Short Film Review: Cleaner

Over the past two years, we’ve covered a handful of projects involving screenwriter/actor Kris Salvi. Beginning with Alessio Cappelletti’s short film, The Date, and continuing through other shorts like I Am a Rain Dog, Salvation, and Exeter at Midnight, Salvi has proven himself as a quality screenwriter and an intriguing onscreen presence in major roles in the latter three films. However, we’ve yet to cover a film actually directed by the multitalented Salvi until now. Salvi’s newest short film, Cleaner, puts another one of his filmmaking talents on display with another surprisingly original mob tale that’s both simple and effective.

Cleaner opens in early 1970’s New England. Jilly Mastrano (Justin Thibault), a high ranking mob captain, tasks Nicky Leone (Dustin Teuber), a lower ranking cleaner, with getting rid of a “package.” Jilly also tells Nicky to bring along a woman they frequently use on jobs to take care of the package. Matters becomes complicated as Nicky and the woman, Rose (Gabrielle Rosson), are in love but involved in a career path that doesn’t really allow for their type of relationship. Either way, the two express their feelings for one another while fulfilling their task of disposing of a body.

Like most of Salvi’s projects, Cleaner is another gangster flick with themes of loyalty and defiance at its core. Based on their early interaction, it doesn’t seem like Jilly entirely trusts Nicky. Nicky appears to be a faithful soldier as he carries out his orders handed down by his superior mostly without question. Still though, there’s the secret relationship between Nicky and Rose which Jilly at least hints at being aware of. Even though Nicky remains loyal and effectively completes his task, there’s still an inkling of wrongdoing. Of course, this doesn’t sit well in this environment as potential problems could arise from it.

In all of Salvi’s previously reviewed work on this site, we heap tons of praise on his characters and storytelling and, unsurprisingly, we’re going to do the same here. There’s not much buildup or backstory when it comes to the characters. However, this doesn’t prove to be an issue as the talented cast helps thrust you right into this world that Salvi creates. Dustin Teuber as Nicky is quite good in that he feels like someone who maybe is in a little too far. He does his job but it seems like he might want something more out of his life while also knowing that he can’t get out of his current situation. Nicky has dug his own grave and now has no choice but to lie in it. Gabrielle Rosson is also solid as the mysterious Rose. Viewers don’t learn a whole lot about her but she makes an impact in her brief screen time. Perhaps the best performance comes from Salvi’s frequent onscreen collaborator, Justin Thibault. In only brief scene, Thibault’s Jilly is established as a strict, cold, and ruthless mobster who doesn’t like distractions. When he speaks, his words feel like veiled threats and really help set the tone of the entire film.

Once again, “simple and effective” is the phrase that comes to mind in regards to Cleaner. The film isn’t necessarily unlike other mobster flicks you’ve seen in the past. Yet, Salvi always manages to put a creative spin on his work so that it manages to stand out among its numerous peers. Of course, this will be kind of vague as to not give anything away but Cleaner is a film that you should probably watch at least twice. The first viewing introduces you to the characters and relays the story while the second will have you picking up all the little details and hints of what’s about to happen. As is the case with all of Salvi’s previous work we’ve reviewed on this site, Cleaner‘s greatness lies in its subtleties and subsequent surprises. There are things that viewers should be able to pick up on in a first go-round but the deliberately worded and paced script also keeps the film from being predictable.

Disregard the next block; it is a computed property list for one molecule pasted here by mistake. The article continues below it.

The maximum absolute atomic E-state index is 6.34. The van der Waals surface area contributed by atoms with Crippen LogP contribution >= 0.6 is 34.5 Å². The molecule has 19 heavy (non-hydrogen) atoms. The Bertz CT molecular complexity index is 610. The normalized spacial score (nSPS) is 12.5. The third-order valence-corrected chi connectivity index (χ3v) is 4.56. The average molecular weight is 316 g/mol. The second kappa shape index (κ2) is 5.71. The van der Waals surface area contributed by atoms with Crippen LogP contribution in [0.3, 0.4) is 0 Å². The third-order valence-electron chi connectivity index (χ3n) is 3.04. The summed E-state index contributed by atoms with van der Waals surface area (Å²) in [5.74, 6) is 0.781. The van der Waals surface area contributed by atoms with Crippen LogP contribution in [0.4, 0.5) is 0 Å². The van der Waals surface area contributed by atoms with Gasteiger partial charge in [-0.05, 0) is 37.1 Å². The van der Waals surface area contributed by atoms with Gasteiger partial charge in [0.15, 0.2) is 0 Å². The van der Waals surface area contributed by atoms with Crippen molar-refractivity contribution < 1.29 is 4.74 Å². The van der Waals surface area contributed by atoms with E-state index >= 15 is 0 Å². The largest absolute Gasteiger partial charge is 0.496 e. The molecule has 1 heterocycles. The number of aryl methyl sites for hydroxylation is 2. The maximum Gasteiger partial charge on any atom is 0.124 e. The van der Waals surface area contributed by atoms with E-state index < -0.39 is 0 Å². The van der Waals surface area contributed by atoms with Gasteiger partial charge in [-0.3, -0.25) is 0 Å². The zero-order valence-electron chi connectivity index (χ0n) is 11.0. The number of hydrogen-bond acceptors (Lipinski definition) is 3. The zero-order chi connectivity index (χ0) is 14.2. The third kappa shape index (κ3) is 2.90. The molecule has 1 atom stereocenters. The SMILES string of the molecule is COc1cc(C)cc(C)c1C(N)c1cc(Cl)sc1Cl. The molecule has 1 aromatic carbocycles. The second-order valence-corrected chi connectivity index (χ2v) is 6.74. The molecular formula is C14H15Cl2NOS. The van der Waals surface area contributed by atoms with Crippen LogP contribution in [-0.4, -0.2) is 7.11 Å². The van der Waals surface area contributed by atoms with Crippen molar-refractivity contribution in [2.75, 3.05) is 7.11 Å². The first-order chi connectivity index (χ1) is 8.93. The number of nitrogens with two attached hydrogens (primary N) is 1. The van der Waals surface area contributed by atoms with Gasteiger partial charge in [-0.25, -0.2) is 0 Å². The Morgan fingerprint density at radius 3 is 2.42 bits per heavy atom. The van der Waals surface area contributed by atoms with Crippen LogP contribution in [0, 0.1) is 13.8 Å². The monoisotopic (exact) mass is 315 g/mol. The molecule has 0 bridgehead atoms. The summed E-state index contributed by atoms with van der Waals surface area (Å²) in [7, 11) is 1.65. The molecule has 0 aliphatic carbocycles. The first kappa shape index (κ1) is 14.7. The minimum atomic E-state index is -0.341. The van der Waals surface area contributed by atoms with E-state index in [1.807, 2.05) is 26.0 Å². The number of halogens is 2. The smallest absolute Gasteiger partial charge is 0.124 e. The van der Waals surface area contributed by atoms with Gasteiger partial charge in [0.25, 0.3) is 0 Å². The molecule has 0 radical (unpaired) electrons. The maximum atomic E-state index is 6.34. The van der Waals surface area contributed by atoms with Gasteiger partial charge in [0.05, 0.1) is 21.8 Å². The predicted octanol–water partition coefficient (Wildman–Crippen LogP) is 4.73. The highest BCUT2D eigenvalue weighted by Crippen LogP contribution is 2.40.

The only real negative to Cleaner is that there’s not more of it. At just over ten minutes, the film feels a little too short given the players and background that could be afforded some more screen time. While Salvi does do a good job introducing the characters and getting to the meat of the story, there seems to be something missing. Maybe an extra scene of Nicky and Rose hiding their relationship or a further interaction with Jilly would’ve filled the gap. This doesn’t take away a ton from the film but there’s more story here than what’s actually seen and, as a viewer, you want to see more. Though, viewers wanting to see more isn’t a terrible problem to have and this isn’t a backbreaking issue for Salvi’s film by any means.

Our Score

Cleaner is another great mob story from the screenwriter Kris Salvi but also an excellent outing for the director Kris Salvi. Everything looks and sounds great with some wonderful aesthetics, camera angles, and framing to assist in telling the story. The old timey soundtrack also adds some interesting flair to the story as, stylistically, it shouldn’t really fit the subject matter. However, it works like a charm here and scenes such as the final one outside the diner are enhanced by it. In our review of Christopher Di Nunzio’s Exeter at Midnight, we stated how Salvi was becoming one of our favorites as an actor but, if he’s going to make more films like Cleaner, he’s going to also become one of our favorite short film directors as well. Overall, Cleaner is another short mobster triumph for Salvi. His knowledge and love of the genre clearly shines through in his work and you’d be hard-pressed to find someone who does it better right now.

Check out the full short film below.

Cleaner from Gabrielle Rosson on Vimeo.

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